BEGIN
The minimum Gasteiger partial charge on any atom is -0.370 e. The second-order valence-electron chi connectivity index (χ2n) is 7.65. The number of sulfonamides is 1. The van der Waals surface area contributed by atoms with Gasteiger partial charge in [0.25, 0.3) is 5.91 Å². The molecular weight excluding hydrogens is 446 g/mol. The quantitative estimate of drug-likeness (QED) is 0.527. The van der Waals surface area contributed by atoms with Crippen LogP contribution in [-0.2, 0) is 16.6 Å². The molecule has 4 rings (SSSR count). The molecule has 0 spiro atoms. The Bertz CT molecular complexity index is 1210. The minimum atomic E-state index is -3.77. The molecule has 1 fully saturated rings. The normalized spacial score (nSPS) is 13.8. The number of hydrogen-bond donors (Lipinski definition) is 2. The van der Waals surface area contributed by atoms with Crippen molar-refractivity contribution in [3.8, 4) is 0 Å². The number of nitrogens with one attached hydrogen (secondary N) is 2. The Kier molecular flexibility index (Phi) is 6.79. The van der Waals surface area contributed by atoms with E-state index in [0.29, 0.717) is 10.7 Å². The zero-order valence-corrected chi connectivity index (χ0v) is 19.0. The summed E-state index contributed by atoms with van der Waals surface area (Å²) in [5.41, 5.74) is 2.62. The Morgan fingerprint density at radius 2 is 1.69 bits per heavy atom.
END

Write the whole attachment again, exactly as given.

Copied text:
The minimum Gasteiger partial charge on any atom is -0.370 e. The second-order valence-electron chi connectivity index (χ2n) is 7.65. The number of sulfonamides is 1. The van der Waals surface area contributed by atoms with Gasteiger partial charge in [0.25, 0.3) is 5.91 Å². The molecular weight excluding hydrogens is 446 g/mol. The quantitative estimate of drug-likeness (QED) is 0.527. The van der Waals surface area contributed by atoms with Crippen LogP contribution in [-0.2, 0) is 16.6 Å². The molecule has 4 rings (SSSR count). The molecule has 0 spiro atoms. The Bertz CT molecular complexity index is 1210. The minimum atomic E-state index is -3.77. The molecule has 1 fully saturated rings. The normalized spacial score (nSPS) is 13.8. The number of hydrogen-bond donors (Lipinski definition) is 2. The van der Waals surface area contributed by atoms with Crippen molar-refractivity contribution in [3.8, 4) is 0 Å². The number of nitrogens with one attached hydrogen (secondary N) is 2. The Kier molecular flexibility index (Phi) is 6.79. The van der Waals surface area contributed by atoms with E-state index in [0.29, 0.717) is 10.7 Å². The zero-order valence-corrected chi connectivity index (χ0v) is 19.0. The summed E-state index contributed by atoms with van der Waals surface area (Å²) in [5.41, 5.74) is 2.62. The Morgan fingerprint density at radius 2 is 1.69 bits per heavy atom.